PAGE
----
It's no surprise that Hollywood worships youth and that, as actresses in particular get older, their careers can come to a premature end.
That's not simply bad news for the job prospects of aspiring Meryl Streeps or Ruby Dees of the world. As a new report from the Media, Diversity and Social Change Initiative scholars Stacy Smith, Katherine Pieper and Marc Choueiti suggests, "seniors on screen are an endangered species in cinematic storytelling."
There are a few older characters who make it to the big screen, of course.
Eleven per cent of the 4066 characters who had lines in the 100 top-grossing movies of 2015 were 60 or older. That might not sound like a lot relative to the actual US population, but Smith and her colleagues argued that it "was a good year for seniors in ensemble films"- one where movies such as The Second Best Exotic Marigold Hotel boosted overall totals.
Who are these fictional seniors, and how do they spend their time?
Males made up 72.8 per cent of the characters, and 82.1 per cent of them were white.
They were overwhelmingly heterosexual. Numbers showed 61.6 per cent of them had jobs, though older men were more likely to be depicted as working than women.
White male characters were more likely to have prestigious jobs than characters of colour, and women were generally shut out of the top ranks of fields such as law, journalism, politics, and science and technology.
Fictional seniors don't tend to be particularly religious, though 65 per cent of older Americans report that their faith is "very important".
Only a third of them pursued hobbies and activities on screen. And movies tend to depict seniors as disengaged from technology, even though 74 per cent of Americans older than 65 own cellphones and 58 per cent of them are online.
Very few of these older characters, just 10.5 per cent, were depicted as having health issues. But in a grimmer finding, older characters who died on screen overwhelmingly had violent deaths - 79.2 per cent of those characters who succumbed were shot, stabbed or crushed (the study's authors counted accidental violence, such as traffic accidents, in a separate category).
And more subtly, 52.6 per cent of the movies that featured senior characters also included comments that the researchers interpreted as ageist.
Many of those comments were spoken by other characters to older people, but in a number of movies, older characters made self-deprecating or diminishing comments about their own age.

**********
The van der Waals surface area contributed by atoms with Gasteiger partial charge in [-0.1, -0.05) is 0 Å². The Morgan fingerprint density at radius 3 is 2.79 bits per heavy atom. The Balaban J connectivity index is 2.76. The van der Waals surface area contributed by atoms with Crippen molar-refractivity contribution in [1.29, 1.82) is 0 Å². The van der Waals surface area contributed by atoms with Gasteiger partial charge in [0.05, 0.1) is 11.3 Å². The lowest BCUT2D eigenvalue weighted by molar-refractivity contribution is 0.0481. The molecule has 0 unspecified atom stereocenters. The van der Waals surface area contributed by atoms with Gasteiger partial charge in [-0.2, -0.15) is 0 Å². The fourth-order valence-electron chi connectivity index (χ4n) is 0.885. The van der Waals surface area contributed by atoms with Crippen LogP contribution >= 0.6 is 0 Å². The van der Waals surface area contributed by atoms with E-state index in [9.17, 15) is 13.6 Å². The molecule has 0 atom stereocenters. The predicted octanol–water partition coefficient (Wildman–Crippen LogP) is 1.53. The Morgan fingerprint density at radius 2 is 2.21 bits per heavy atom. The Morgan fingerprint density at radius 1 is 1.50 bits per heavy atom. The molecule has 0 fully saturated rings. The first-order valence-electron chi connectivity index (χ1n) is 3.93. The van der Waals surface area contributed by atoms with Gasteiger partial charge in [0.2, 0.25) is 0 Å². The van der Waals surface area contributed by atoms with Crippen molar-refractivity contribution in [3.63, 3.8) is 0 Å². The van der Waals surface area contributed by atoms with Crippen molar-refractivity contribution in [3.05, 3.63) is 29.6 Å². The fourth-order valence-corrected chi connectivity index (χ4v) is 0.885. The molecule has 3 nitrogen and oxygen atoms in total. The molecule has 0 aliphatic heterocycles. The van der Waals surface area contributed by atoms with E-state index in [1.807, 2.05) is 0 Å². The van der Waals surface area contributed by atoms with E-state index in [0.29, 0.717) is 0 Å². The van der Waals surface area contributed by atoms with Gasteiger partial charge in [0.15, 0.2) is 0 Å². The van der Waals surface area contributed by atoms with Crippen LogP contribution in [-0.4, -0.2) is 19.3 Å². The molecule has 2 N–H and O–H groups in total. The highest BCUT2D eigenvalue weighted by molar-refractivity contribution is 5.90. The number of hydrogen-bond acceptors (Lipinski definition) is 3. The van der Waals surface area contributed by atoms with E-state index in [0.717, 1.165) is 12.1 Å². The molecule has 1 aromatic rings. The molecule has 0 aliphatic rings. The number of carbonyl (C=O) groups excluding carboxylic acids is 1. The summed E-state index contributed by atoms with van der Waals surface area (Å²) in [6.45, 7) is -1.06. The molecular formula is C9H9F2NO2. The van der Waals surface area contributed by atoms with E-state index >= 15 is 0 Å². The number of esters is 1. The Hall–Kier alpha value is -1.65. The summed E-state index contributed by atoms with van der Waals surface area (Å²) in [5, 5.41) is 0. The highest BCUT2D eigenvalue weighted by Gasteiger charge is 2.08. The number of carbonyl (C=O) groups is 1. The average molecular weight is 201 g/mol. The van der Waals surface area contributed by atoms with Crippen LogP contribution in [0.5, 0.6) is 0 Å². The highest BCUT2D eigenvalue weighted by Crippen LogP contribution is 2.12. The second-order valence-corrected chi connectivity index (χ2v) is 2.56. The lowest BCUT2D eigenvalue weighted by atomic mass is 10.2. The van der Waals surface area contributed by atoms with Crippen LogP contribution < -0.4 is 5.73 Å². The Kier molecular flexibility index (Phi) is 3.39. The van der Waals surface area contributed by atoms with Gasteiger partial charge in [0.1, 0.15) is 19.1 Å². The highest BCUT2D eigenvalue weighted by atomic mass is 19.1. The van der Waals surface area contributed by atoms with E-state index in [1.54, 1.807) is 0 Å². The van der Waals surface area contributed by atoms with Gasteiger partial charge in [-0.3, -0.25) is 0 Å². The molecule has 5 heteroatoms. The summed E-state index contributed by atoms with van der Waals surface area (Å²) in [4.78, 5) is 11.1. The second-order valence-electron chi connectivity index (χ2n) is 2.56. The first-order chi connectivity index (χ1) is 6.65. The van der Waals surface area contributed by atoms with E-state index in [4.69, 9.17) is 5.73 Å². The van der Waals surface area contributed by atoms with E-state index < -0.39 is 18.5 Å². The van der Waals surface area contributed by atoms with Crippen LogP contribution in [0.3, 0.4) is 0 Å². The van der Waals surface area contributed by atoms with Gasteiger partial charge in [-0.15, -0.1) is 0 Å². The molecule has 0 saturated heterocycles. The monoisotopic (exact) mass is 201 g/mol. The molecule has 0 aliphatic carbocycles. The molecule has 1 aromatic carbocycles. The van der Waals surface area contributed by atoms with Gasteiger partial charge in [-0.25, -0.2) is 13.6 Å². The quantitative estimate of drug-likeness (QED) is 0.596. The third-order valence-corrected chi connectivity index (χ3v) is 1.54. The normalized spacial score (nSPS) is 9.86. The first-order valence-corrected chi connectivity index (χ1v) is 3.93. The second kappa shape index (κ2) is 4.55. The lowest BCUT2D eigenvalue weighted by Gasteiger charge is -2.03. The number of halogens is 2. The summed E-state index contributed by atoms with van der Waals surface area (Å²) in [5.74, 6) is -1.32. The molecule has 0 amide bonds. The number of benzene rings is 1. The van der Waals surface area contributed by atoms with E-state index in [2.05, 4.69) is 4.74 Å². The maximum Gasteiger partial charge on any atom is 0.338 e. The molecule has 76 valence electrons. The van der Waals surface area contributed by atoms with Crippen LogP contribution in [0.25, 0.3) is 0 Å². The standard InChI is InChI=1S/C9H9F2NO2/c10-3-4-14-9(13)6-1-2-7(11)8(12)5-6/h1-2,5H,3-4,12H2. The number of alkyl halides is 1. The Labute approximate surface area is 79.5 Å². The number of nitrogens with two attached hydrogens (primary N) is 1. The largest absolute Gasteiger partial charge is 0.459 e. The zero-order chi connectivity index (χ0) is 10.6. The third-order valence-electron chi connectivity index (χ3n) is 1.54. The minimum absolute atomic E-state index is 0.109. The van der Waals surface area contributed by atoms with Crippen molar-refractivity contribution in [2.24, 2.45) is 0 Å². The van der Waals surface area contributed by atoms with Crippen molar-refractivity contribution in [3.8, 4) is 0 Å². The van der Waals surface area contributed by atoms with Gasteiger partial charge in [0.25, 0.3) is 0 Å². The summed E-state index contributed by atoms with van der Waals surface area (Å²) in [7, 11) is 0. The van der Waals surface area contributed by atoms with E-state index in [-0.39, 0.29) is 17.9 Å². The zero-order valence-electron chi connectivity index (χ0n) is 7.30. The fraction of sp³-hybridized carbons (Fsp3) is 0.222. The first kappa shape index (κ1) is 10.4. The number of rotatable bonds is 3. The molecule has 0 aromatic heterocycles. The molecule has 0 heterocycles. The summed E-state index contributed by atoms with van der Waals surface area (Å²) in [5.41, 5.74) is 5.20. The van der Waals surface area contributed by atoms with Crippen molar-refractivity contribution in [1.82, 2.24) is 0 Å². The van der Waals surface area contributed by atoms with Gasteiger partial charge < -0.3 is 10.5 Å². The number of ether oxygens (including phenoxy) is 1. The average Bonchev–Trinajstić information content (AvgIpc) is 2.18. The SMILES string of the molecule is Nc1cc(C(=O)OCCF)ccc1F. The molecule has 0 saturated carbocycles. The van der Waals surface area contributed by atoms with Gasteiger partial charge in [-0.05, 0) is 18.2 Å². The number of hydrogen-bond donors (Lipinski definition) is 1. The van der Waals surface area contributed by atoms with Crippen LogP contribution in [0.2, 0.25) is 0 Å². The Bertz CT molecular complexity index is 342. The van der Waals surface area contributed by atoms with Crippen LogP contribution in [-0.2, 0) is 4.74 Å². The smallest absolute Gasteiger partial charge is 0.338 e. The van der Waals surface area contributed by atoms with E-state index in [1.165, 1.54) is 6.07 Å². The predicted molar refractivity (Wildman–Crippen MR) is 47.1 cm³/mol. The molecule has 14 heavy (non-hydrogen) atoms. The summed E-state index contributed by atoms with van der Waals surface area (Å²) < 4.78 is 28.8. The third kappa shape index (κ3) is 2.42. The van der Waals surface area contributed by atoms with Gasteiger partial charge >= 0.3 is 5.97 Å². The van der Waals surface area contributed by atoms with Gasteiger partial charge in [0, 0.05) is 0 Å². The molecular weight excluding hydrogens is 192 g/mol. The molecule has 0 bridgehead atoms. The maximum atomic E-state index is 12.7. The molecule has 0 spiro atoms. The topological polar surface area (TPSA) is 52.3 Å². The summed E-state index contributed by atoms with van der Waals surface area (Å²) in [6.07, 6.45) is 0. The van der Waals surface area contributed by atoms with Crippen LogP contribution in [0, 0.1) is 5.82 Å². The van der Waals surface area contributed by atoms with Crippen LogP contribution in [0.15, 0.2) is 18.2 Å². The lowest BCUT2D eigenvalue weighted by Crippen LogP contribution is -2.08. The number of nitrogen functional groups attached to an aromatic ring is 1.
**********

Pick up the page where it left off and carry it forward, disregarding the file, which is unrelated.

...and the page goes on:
There are clear gaps between the way Hollywood sees older people and the way they see themselves. Humana, the health and wellness company, surveyed 2000 people 60 and older about whether they felt they were depicted accurately in movies and, explained Dr Yolangel Hernandez Suarez, "the answer was a resounding no. They thought themselves to be more healthy in mind and body, more connected, and more savvy than they were portrayed in film".
As a physician, Hernandez is concerned that negative portrayals of older people may diminish the optimism that's been connected to more positive health outcomes. And she worries that younger people will take the wrong lessons from movies, too.
"As someone whose success is so rooted in the mentorship of other women and how important that was to me in my career, I am concerned that when younger people go to films, they do not see women in positions of power, whether that's in politics, or business, or medicine," she said.
"They would never think to look out to another woman because they don't exist in that world. I find that particularly troublesome."
Smith suggested that the limited portrayals of older people on screen might be linked to the fact that only a few actors - and especially, only a few women - are considered viable stars as they age.
"The sell-by date, as we know, for women on screen is 40," she pointed out. "My hunch is that the Judi Denches, the Maggie Smiths, are pushing the same stories and getting work often, which is fantastic, but it is a narrow view."
She also cited Kevin Costner and Liam Neeson, both of whom appeared in two films in 2015, as examples of "a rinse-and-repeat ... with the same actors in powerful roles".
"If you want to project a dynamic view of ageing," Hernandez argued, "it's simply missing in action on screen in cinematic content."